2. For details see Martin Kment , Grenzüberquerendes Verwaltungshandeln (=  Jus Publicum , Vol. 194), Mohr Siebeck, Tübingen 2010, § 3 B.III, p. 77 ff .; see. also Theodor Schweisfurth , Völkerrecht , Mohr Siebeck, Tübingen 2006, ISBN 3-8252-8339-9 (UTB), chap. 9 § 1, pp. 278-295 ( 278 f. ) And § 3.II marginal no. 111-113 .
  3. See Josef Isensee , State and Constitution. In: Josef Isensee / Paul Kirchhof (ed.): Handbuch des Staatsrechts der Bundes Republik Deutschland , Vol. I, Heidelberg 1987, § 13 Rn. 30th
  4. ^ Max Weber: Economy and Society. Outline of understanding sociology. Study edition, 5th edition, Tübingen 1980, p. 822 ( online ).
  5. Georg Wilhelm Friedrich Hegel : Foundations of the Philosophy of Law , p. 399 u. 403
  6. See Alfred Katz: Staatsrecht: Grundkurs im Public Law. 18th edition, CF Müller / Hüthig Jehle Rehm, Heidelberg / Munich 2010, § 3 Rn. 21, 22 . Cf. also Dirk Freudenberg, Theory of the Irregular. Partisans, guerrillas and terrorists in modern guerrilla warfare. VS Verlag, Wiesbaden 2008, chap. II.1, p. 33 ff. ( 35 ).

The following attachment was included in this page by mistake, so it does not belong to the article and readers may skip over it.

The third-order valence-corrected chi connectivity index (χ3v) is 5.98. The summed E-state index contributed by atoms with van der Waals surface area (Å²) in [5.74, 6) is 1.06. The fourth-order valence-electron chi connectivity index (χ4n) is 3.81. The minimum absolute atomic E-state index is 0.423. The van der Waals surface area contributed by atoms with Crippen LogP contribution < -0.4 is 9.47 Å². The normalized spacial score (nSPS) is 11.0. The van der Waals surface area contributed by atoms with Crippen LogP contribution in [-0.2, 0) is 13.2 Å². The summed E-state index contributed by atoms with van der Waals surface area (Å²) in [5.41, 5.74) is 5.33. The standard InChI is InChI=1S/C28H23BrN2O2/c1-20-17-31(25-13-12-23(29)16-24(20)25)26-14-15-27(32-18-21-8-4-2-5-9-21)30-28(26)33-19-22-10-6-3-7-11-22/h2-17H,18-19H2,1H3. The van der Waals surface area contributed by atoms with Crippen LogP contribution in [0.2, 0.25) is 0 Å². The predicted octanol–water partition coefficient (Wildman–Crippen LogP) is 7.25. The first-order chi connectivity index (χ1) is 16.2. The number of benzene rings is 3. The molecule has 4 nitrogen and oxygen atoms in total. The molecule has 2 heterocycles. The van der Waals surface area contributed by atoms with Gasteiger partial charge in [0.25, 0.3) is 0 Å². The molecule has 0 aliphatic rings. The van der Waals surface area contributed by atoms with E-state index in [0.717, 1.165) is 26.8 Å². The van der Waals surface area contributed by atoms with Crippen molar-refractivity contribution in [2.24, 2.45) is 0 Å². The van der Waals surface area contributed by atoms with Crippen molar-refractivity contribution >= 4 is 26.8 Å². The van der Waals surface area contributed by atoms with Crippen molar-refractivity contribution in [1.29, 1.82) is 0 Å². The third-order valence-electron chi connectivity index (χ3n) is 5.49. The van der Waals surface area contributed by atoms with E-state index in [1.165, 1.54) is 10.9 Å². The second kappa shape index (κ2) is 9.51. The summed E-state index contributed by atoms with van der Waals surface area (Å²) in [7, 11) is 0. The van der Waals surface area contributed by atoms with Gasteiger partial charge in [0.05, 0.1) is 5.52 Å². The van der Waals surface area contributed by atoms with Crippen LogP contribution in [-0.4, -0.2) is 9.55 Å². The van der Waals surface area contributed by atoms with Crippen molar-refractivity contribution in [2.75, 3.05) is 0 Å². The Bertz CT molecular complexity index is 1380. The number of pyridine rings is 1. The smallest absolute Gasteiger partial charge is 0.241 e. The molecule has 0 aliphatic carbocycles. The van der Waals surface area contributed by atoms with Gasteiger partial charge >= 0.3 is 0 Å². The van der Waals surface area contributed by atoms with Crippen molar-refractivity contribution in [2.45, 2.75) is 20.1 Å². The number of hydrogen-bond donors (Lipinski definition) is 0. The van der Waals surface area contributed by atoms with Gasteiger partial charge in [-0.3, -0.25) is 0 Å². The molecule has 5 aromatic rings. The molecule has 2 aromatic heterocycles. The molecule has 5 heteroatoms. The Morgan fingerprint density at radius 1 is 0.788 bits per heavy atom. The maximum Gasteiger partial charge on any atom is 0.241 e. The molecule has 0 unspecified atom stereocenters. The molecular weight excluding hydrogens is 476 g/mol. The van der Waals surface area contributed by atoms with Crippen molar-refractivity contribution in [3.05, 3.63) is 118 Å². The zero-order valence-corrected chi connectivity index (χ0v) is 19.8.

7. Reinhold Zippelius : Allgemeine Staatslehre , 17th edition, § 27.
  8. Reinhold Zippelius: Allgemeine Staatslehre , 17th edition, §§ 9 III 1, 17 II; Philosophy of Law , 6th edition 2011, § 28 I.
  9. Wolfgang Reinhard : History of State Power. 3rd edition, Beck, Munich 2002, p. 122.
  10. Reinhart Koselleck , quoted from Manfred G. Schmidt : Dictionary of Politics (=  Kröner's pocket edition , vol. 404). Kröner, Stuttgart 1995, ISBN 3-520-40401-X , entry "State".
  11. Dirk Freudenberg, Theory of the Irregular: Partisans, Guerrillas and Terrorists in Modern Small Warfare , 1st edition, VS Verlag, Wiesbaden 2008, chap. II.1.1, p. 36 with further references ; s. in particular Josef Isensee , Paul Mikat , Martin Honecker, Ernst Chr. Suttner, Staat , in: Görres-Gesellschaft (ed.): Staatslexikon. Law - Economy - Society , Vol. 5, 7th edition, Freiburg i. Br., Basel, Vienna 1995, column 133 ff.
  12. Cf. the literature on the lemma " State formation "
  13. Wolfgang Reinhard: History of State Power. 3rd edition, Beck, Munich 2002, p. 16.
  14. Oliver Dörr, The incorporation as an offense of state succession (Writings on Völkerrecht; Vol. 120), Duncker & Humblot, Berlin 1995, p. 42 f. mwN